A new bill in Idaho could further prevent teens from using their cell phones while driving, and some people in the community are supporting the new bill already.
"It's upsetting anytime a student gets into a collision, especially if it's one that I know," said Kent Sawyer, vice principal of Sand Creek Middle School.
Sawyer has been a driving instructor for Bonneville School District 93 for 13 years. Over that period of time, he's taught more than 1,000 students how to drive.
But before a student steps into a car to drive.
"I'll either have them put their cell phone in their backpack in the back of the car. Or the cell phone will be stored into the console of the car, " said Sawyer.
And it's a good thing Sawyer is banning the use of cell phones while driving, because laws may be getting tougher for teens who have their driving permits.
Although texting while driving in Idaho is illegal, Idaho's Senate Transportation Committee has created a new bill which would ban drivers with permit licenses to call, text or communicate with a cell phone or wireless device while operating a motor vehicle.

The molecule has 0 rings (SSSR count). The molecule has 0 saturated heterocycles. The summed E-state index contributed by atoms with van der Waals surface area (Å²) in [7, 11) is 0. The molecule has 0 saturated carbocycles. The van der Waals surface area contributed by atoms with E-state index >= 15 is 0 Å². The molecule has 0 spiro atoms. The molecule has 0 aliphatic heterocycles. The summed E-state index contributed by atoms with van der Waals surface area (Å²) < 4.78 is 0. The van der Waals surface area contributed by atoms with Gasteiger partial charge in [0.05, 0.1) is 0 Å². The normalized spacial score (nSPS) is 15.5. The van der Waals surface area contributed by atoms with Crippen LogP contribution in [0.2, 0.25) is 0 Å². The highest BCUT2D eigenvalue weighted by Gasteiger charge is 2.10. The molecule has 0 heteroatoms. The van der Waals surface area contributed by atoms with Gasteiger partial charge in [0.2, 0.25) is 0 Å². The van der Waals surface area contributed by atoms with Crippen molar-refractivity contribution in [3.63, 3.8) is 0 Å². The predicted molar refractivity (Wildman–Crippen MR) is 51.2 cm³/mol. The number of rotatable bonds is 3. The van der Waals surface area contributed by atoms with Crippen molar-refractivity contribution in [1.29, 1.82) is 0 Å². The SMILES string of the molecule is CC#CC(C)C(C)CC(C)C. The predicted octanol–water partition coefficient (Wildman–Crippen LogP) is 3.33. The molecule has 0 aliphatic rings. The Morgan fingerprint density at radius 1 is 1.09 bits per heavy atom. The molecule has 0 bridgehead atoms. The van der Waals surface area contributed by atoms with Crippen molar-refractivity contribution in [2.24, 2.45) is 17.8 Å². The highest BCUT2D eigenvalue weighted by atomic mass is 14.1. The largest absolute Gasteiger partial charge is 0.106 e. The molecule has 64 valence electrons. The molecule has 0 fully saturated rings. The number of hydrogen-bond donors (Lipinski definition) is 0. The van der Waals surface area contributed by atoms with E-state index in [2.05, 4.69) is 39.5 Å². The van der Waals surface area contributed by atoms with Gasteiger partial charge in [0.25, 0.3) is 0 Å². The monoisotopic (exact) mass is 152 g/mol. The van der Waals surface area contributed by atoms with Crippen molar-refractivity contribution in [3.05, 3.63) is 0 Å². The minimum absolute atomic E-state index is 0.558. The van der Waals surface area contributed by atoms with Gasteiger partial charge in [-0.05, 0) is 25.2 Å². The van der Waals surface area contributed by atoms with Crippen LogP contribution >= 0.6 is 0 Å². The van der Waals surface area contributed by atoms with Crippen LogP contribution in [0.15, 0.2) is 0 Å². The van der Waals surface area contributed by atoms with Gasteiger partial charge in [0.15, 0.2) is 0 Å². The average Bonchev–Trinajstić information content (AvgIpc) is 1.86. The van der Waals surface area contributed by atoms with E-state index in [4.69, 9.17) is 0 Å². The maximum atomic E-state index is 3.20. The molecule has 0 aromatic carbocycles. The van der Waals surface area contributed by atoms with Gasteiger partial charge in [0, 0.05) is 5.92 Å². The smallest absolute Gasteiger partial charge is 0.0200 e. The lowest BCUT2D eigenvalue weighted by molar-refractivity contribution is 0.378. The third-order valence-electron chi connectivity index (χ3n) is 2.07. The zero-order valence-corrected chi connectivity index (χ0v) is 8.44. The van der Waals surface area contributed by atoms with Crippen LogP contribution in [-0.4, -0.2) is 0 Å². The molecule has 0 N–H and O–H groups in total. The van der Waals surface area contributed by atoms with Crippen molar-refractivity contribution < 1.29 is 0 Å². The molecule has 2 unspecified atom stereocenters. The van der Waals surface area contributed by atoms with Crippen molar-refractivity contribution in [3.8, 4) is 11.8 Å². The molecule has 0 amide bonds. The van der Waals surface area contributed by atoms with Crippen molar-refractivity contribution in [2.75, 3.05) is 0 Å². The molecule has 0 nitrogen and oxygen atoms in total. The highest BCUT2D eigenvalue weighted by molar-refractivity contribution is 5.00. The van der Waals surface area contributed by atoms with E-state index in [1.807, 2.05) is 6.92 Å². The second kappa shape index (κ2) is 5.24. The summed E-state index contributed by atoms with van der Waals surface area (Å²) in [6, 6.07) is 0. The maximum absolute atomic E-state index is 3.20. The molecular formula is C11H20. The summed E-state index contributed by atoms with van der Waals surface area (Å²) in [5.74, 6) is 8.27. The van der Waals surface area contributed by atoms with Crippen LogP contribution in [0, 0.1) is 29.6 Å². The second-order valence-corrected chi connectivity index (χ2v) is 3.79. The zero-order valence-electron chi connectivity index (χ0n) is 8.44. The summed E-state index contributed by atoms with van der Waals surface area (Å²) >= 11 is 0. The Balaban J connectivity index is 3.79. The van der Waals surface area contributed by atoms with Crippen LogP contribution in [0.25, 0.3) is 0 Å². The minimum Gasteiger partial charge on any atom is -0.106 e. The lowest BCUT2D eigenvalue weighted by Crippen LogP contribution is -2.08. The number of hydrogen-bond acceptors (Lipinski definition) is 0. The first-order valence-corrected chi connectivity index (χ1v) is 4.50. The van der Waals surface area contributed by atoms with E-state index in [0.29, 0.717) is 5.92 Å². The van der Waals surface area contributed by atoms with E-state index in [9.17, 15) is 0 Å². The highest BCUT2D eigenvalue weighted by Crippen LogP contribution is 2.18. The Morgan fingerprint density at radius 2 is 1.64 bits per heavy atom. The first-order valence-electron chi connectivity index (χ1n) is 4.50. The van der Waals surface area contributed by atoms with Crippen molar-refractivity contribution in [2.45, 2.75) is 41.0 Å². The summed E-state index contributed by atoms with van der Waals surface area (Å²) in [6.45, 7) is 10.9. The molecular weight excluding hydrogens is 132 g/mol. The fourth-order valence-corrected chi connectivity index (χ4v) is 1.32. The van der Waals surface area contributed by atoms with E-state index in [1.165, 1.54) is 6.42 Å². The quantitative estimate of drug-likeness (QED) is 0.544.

Teens with a driving permit in Idaho must obtain 50 hours of driving with a parent or guardian during a six-month period in order to get their full license.
And during this time, Sgt. Jeff Edwards said, it's important for parents to teach their child how to answer a phone call correctly while driving.
"No doubt about it, anytime that a situation comes up where a phone call needs to be made, they need to be taught at that young age, to pull over, to stop or park before they use the phone," said Sgt. Edwards.
Future consequences of teen drivers getting caught texting or making a call on a cell phone under a full license will cost them.
If charged with inattentive driving, such as talking on your cellphone while driving, an offender could face up to $300 in fines and 90 days in jail.
Texting while driving is an $85 fine.
If the bill does pass, and drivers with a permit gets caught using their cell phone, they will have to restart the six-month process.